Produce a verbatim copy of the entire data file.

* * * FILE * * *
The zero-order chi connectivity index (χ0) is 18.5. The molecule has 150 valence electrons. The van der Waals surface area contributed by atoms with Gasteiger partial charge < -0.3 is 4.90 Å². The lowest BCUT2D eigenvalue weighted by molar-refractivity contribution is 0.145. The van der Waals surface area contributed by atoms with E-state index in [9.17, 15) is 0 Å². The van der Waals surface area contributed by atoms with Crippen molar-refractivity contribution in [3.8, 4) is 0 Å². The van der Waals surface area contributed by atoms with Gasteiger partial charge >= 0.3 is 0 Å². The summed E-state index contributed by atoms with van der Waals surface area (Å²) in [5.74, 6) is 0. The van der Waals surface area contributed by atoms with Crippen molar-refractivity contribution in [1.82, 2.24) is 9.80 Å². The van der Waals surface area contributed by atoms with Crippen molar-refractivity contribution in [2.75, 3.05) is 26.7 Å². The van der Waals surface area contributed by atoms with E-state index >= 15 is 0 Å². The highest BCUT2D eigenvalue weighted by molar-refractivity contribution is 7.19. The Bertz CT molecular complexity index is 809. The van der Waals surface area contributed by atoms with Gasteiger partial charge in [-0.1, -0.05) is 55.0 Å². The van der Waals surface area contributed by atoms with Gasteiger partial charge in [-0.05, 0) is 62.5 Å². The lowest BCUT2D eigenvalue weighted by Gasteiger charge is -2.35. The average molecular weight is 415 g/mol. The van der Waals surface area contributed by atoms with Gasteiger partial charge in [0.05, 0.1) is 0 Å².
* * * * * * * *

The zero-order chi connectivity index (χ0) is 18.5. The molecule has 150 valence electrons. The van der Waals surface area contributed by atoms with Gasteiger partial charge < -0.3 is 4.90 Å². The lowest BCUT2D eigenvalue weighted by molar-refractivity contribution is 0.145. The van der Waals surface area contributed by atoms with E-state index in [9.17, 15) is 0 Å². The van der Waals surface area contributed by atoms with Crippen molar-refractivity contribution in [3.8, 4) is 0 Å². The van der Waals surface area contributed by atoms with Gasteiger partial charge >= 0.3 is 0 Å². The summed E-state index contributed by atoms with van der Waals surface area (Å²) in [5.74, 6) is 0. The van der Waals surface area contributed by atoms with Crippen molar-refractivity contribution in [1.82, 2.24) is 9.80 Å². The van der Waals surface area contributed by atoms with Crippen molar-refractivity contribution in [2.75, 3.05) is 26.7 Å². The van der Waals surface area contributed by atoms with E-state index >= 15 is 0 Å². The highest BCUT2D eigenvalue weighted by molar-refractivity contribution is 7.19. The Bertz CT molecular complexity index is 809. The van der Waals surface area contributed by atoms with Gasteiger partial charge in [-0.1, -0.05) is 55.0 Å². The van der Waals surface area contributed by atoms with Gasteiger partial charge in [-0.05, 0) is 62.5 Å². The lowest BCUT2D eigenvalue weighted by Gasteiger charge is -2.35. The average molecular weight is 415 g/mol. The van der Waals surface area contributed by atoms with Gasteiger partial charge in [0.05, 0.1) is 0 Å².